CFOs are leaving no stone unturned these days when it comes to saving money. In fact, many finance chiefs are systematic about asking vendors for discounts and better terms. That process, however, begets the need to know exactly how much a company is spending on a given product or service, knowledge that some say is severely lacking, especially when it comes to legal bills from outside law firms.
“Lawyers very rarely give a good description of what they did — you find things like ‘reviewed deposition transcript’ or ‘worked on file,’ and then at the bottom, they say ’8 hours,’” says Stephen French, managing partner of Legalbill, a firm that monitors outside legal spending for companies. “Even if [the descriptions] are accurate, how do I know how long each task took?”
Companies such as Legalbill, Legal Cost Control, Tecum, and others make it their business to act as a middleman between companies and their legal bills from outside counsel. In general, they take the bills, reformat them, and then probe the invoices for everything from hazy descriptions of how time was spent to outright errors, such as double-billing for the same item. Most of these service firms will also act as consultants, helping companies establish guidelines for their law firms as well as estimating what various projects or options should cost.
While few companies currently use such services, the business of scrutinizing a company’s legal bill has been around since the early 1990s. Still, only about 15% of all legal bills go through a third-party, estimates Michael Rynowecer, president of legal-industry research firm BTI Consulting Group. But the recession is driving more companies to consider the idea.
French says his business is up 40% in the past year, in part due to a surge in demand in Europe, and despite a decline in overall legal spending. Indeed, BTI reports that corporate legal spending among the Fortune 1,000 dropped nearly 7% in the first three months of 2009, with those companies cutting the number of outside law firms they hire from 42 to 35, on average.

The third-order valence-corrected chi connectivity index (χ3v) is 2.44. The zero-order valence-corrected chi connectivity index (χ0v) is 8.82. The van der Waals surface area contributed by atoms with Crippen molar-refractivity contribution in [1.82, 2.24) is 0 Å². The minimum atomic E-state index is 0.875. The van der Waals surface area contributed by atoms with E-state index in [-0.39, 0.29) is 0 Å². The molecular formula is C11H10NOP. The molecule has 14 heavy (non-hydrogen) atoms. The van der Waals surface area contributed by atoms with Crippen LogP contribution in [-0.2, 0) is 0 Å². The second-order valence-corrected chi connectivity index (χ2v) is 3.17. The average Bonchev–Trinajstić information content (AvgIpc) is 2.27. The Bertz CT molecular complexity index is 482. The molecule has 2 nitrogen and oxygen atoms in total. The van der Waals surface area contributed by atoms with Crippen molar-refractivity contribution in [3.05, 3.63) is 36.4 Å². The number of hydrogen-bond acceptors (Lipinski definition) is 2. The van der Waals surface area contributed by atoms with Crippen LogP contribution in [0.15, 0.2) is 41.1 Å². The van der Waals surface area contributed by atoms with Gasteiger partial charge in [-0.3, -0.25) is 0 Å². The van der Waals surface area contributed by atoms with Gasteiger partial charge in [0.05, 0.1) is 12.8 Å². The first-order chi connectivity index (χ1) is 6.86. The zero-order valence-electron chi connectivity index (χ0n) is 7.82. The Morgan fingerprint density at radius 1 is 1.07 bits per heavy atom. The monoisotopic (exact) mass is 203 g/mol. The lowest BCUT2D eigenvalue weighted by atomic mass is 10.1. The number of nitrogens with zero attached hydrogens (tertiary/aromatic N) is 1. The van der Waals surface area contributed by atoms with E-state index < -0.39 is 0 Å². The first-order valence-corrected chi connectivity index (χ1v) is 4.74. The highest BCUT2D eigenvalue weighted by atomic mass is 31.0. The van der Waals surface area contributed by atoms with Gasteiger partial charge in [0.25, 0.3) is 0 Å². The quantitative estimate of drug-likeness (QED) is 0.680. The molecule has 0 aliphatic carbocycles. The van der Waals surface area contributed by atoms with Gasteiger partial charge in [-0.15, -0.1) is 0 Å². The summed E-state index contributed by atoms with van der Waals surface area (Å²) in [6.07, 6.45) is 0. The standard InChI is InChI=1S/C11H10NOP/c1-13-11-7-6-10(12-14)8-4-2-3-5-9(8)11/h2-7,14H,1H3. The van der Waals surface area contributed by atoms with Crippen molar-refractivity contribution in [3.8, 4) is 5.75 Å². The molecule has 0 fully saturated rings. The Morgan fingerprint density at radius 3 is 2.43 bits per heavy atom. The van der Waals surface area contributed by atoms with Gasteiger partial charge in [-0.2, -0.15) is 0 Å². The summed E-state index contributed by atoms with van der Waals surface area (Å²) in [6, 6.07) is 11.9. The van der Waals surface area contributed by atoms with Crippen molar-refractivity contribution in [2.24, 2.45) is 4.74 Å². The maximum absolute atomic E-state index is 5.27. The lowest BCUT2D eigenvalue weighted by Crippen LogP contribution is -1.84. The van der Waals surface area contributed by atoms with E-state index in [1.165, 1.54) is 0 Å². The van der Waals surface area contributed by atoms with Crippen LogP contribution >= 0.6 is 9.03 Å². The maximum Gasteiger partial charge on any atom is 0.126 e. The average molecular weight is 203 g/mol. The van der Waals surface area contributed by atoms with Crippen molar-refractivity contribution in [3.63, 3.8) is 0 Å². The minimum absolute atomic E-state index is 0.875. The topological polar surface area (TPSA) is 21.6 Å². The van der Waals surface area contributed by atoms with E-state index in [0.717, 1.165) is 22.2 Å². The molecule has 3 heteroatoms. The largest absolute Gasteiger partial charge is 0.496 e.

Rollins Inc., a New York Stock Exchange–traded company that owns a portfolio of pest-control companies including Orkin, has been a client of LegalBill since 2001. General counsel Kathleen Mayton says she became interested in the service when she realized that her legal team was spending too much time reviewing legal bills.
“Like many companies, Rollins uses outside counsel guidelines as to how we’ll be billed,” says Mayton, “but law firms have varying billing cycles and various billing formats, and that makes it tough for in-house counsel to accurately monitor and track whether they’re complying with the guidelines.”
Mayton declines to say how much time or money the service has saved Rollins. “The amount that’s adjusted from the bills is not the way we measure the program,” she says. “This just gives us some assurance that our firms are complying with guidelines; the perfect situation would be to have every firm billing in compliance.”
In general, though, French says the net savings are generally 8% to 10% in the first two years, and 5% thereafter, as law firms take more pains to focus on billing efforts. “A lot of the savings come from law firms changing their practices when they realize the customer is doing their due diligence,” agrees Rosemary Patricelli, general counsel at Legal Cost Control, where savings rates are broadly the same. Both firms charge a percentage of fees reviewed, generally in the 1%-to-3.5% range.
Getting more clarity on otherwise-enigmatic bills is an attractive proposition to CFOs, who often lead the charge in hiring such firms. However, many in-house attorneys are not on board. “Some of the savings are reported to be substantial, but by and large what we hear from the general counsels is: ‘If I have that much distrust of the firm, I probably don’t want to work with them,’” says Rynowecer. Susan Hackett, general counsel for the Association of Corporate Counsel, agrees. “I look at these firms as kind of like the nanny cam — if you think you need one, it’s probably already too late,” she says.
Much better, says Hackett, is to set a budget ahead of time with a law firm, essentially capping the spending before the work begins. While that’s still unconventional and sometimes awkward, she says more companies are “going to law firms and saying, ‘This is what it’s worth, it’s up to you to manage to that number.’” Those figures may also include some type of bonus for favorable outcomes such as getting the work done early or avoiding a court battle. For more-nebulous projects, she says, companies might try a phased approach, setting a price for the first, known phase, with an agreement to negotiate the rest as the work is better defined.
Such alternative fee arrangements are growing in popularity these days. “The flat rate adds certainty, and that immediately reduces risk and adds savings because I don’t have to monitor it as well,” says Rynowecer. Naturally, the companies that provide legal-auditing services say clients end up overpaying that way, since they don’t have enough data to know what a fair fixed cost would be. “We have never seen a situation that would be better for the client than us managing hourly fees,” declares French.
Whichever side of the debate a company comes down on, though, Rynowecer says the debate itself is unlikely to persist, assuming an economic recovery takes hold. Alternative fee arrangements “probably have about a two-year life,” he says, “before law firms try to go back to business as usual.”